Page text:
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Python 3.6 container image

This container image includes Python 3.6 as a S2I base image for your Python 3.6 applications. Users can choose between RHEL and CentOS based builder images. The RHEL images are available in the Red Hat Container Catalog, the CentOS images are available on Docker Hub, and the Fedora images are available in Fedora Registry. The resulting image can be run using podman or docker.

Note: while the examples in this README are calling podman, you can replace any such calls by docker with the same arguments


Python 3.6 available as container is a base platform for building and running various Python 3.6 applications and frameworks. Python is an easy to learn, powerful programming language. It has efficient high-level data structures and a simple but effective approach to object-oriented programming. Python's elegant syntax and dynamic typing, together with its interpreted nature, make it an ideal language for scripting and rapid application development in many areas on most platforms.

This container image includes an npm utility, so users can use it to install JavaScript modules for their web applications. There is no guarantee for any specific npm or nodejs version, that is included in the image; those versions can be changed anytime and the nodejs itself is included just to make the npm work.


For this, we will assume that you are using the rhscl/python-36-rhel7 image, available via python:3.6 imagestream tag in Openshift. Building a simple python-sample-app application in Openshift can be achieved with the following step:

oc new-app python:3.6~ --context-dir=3.6/test/setup-test-app/

The same application can also be built using the standalone S2I application on systems that have it available:

$ s2i build --context-dir=3.6/test/setup-test-app/ rhscl/python-36-rhel7 python-sample-app

Accessing the application:

$ curl

Environment variables

To set these environment variables, you can place them as a key value pair into a .s2i/environment file inside your source code repository.


    Used to run the application from a script file. This should be a path to a script file (defaults to unless set to null) that will be run to start the application.


    Used to run the application from a Python script. This should be a path to a Python file (defaults to unless set to null) that will be passed to the Python interpreter to start the application.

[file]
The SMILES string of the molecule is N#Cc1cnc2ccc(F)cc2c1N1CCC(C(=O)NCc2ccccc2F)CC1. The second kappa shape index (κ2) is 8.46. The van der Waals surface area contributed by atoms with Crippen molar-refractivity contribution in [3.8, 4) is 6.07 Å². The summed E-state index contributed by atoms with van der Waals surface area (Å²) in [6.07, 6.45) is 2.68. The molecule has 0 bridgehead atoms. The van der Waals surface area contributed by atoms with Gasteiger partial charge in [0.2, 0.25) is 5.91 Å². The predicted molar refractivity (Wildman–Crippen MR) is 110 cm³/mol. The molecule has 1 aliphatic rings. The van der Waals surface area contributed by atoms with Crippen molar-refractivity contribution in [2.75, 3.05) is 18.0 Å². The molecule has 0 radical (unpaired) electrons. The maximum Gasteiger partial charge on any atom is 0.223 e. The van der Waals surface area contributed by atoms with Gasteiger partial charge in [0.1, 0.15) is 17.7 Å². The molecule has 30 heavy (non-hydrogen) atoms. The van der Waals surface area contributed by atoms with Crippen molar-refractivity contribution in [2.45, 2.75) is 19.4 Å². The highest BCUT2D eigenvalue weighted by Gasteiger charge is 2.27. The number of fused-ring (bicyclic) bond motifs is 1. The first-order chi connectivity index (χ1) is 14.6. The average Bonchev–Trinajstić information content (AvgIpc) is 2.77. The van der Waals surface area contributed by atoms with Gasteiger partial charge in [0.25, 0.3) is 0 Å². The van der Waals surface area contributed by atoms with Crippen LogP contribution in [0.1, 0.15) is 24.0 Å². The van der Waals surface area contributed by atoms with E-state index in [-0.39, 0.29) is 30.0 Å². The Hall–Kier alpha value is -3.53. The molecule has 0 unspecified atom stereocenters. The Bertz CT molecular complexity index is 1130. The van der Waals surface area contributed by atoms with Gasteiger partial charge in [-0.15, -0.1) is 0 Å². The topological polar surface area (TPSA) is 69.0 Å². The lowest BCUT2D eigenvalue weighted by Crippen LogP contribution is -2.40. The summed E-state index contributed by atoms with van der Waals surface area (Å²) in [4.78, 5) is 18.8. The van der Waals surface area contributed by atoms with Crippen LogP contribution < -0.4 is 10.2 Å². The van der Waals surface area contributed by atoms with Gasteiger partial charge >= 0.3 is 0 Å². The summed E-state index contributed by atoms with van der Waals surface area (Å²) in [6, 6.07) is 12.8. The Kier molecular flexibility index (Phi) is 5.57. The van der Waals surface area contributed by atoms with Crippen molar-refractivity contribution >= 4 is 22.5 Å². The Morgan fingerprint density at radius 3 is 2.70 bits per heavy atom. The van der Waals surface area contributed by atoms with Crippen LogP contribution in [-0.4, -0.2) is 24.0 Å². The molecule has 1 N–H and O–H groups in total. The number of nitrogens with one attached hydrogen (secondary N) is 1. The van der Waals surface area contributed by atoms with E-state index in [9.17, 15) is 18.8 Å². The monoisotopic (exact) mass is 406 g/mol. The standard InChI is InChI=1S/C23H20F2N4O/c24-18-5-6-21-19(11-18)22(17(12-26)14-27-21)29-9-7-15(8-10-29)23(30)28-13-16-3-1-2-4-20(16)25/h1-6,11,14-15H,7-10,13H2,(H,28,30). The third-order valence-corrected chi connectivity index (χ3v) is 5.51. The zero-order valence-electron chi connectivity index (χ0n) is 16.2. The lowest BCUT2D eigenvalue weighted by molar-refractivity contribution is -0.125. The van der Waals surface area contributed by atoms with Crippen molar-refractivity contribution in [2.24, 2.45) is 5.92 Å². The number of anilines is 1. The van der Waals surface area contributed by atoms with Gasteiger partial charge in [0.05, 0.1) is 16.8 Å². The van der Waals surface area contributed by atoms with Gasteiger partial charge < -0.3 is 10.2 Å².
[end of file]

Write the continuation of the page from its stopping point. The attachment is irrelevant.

Used to run the application with Gunicorn, as documented here. This variable specifies a WSGI callable with the pattern MODULE_NAME:VARIABLE_NAME, where MODULE_NAME is the full dotted path of a module, and VARIABLE_NAME refers to a WSGI callable inside the specified module. Gunicorn will look for a WSGI callable named application if not specified.

    If APP_MODULE is not provided, the run script will look for a file in your project and use it if it exists.

    If using for installing the application, the MODULE_NAME part can be read from there. For an example, see setup-test-app.


    This variable can be used to specify a sub-directory in which the application to be run is contained. The directory pointed to by this variable needs to contain (for Gunicorn) or (for Django).

    If APP_HOME is not provided, the assemble and run scripts will use the application's root directory.


    Path to a valid Python file with a Gunicorn configuration file.


    Set this variable to a non-empty value to inhibit the execution of ' migrate' when the produced image is run. This only affects Django projects. See "Handling Database Migrations" section of Django blogpost on OpenShift blog on suggestions how/when to run DB migrations in OpenShift environment. Most importantly, note that running DB migrations from two or more pods might corrupt your database.


    Set this variable to a non-empty value to inhibit the execution of ' collectstatic' during the build. This only affects Django projects.


    Set this to a non-empty value to skip processing of script if you use -e . in requirements.txt to trigger its processing or you don't want your application to be installed into site-packages directory.


    Set this variable to use Pipenv, the higher-level Python packaging tool, to manage dependencies of the application. This should be used only if your project contains properly formated Pipfile and Pipfile.lock.